Somehow, from the look of what they're soliciting so far for the new Epic line, I don't think there will be room for a series as unassuming, yet intricate, as Timespirits. Too bad...I think there were a lot more stories yet to tell about Doot and Cusick.
Image Hosted by ImageShack.usThe coveted Bacardi Show Birthday greeting goes out today to actor par excellence Christopher Walken, who turns the big six-oh today.

Image Hosted by ImageShack.usAlso, BSB best wishes go out to that rarest of things, a celebrity of sorts that I'm personally acquainted with: guitarist extraordinaire Greg Martin, most notably of the Kentucky Headhunters, a group that managed to grab the brass ring for a little while back in the early Nineties, and took some of us along on the ride.

More stuff later, hopefully, including a look back at an old forgotten Epic comics series that I've been struggling with for weeks now.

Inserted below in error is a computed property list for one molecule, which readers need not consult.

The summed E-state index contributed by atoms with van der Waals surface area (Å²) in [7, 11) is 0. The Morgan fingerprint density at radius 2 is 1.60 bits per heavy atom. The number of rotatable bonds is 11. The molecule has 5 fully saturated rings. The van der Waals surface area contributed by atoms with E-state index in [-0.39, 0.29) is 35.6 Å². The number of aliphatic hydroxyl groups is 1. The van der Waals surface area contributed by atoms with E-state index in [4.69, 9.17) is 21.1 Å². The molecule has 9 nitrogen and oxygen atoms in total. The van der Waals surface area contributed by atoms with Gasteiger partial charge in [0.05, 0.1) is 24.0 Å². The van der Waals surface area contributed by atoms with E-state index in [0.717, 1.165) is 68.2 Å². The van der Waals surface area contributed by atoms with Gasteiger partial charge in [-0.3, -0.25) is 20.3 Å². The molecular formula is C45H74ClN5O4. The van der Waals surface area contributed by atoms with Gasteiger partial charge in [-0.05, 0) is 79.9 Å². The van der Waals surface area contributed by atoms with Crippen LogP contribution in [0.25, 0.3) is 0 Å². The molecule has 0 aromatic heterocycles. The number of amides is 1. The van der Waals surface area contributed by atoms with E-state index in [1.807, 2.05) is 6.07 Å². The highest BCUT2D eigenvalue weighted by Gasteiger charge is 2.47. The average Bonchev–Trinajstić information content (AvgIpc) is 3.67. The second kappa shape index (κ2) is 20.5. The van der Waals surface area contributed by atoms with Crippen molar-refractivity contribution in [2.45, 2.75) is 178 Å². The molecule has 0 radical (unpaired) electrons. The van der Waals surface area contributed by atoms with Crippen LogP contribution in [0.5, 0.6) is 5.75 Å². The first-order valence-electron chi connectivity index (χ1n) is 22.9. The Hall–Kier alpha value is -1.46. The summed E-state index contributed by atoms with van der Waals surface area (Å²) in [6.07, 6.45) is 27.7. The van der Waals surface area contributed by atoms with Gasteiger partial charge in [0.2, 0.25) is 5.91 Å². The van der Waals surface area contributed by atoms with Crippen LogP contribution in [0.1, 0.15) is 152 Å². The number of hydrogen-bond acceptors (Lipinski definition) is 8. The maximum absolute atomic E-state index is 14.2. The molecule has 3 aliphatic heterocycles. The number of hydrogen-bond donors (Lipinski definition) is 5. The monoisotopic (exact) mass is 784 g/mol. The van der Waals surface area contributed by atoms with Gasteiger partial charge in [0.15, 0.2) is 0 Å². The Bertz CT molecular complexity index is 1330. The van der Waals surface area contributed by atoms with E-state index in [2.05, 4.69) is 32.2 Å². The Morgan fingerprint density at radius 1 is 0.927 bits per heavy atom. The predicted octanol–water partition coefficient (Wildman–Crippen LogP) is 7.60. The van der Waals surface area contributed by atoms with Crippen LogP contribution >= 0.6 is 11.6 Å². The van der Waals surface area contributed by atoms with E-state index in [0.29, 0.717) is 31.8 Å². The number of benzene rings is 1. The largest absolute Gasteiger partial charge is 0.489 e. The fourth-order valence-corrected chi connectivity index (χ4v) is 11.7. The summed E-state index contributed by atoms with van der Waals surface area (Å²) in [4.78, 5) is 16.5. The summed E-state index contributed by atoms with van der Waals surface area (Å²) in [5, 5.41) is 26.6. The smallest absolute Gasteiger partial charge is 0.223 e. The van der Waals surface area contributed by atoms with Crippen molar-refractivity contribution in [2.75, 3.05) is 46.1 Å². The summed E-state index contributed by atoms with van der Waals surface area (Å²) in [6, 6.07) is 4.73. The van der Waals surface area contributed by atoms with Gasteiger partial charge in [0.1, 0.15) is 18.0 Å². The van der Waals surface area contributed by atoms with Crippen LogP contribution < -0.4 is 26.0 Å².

Sunday, March 30, 2003

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I did indeed get to go see Spirited Away yesterday, and I'll say this: everything that people are saying about this one is true. It's not only one of the best animated films I've ever seen, it's possibly one of the best films I've ever seen, period. A story that doesn't insult the intelligence (although I thought perhaps the parents were just a wee bit too cloddish at the beginning) and breathtaking visuals that put the recent efforts of Western animators, especially Disney (who shrewdly released this over here) to shame. I'll spare you the repetitious raving and encourage you to click on the link above to read other reviews that say it much better than I. Click on the picture (not computer animated or photographed flowers, by the way) above to go to the official site. If you get the opportunity to go see this wonderful film, then I strongly encourage you to do so, even if you have to go to a little trouble.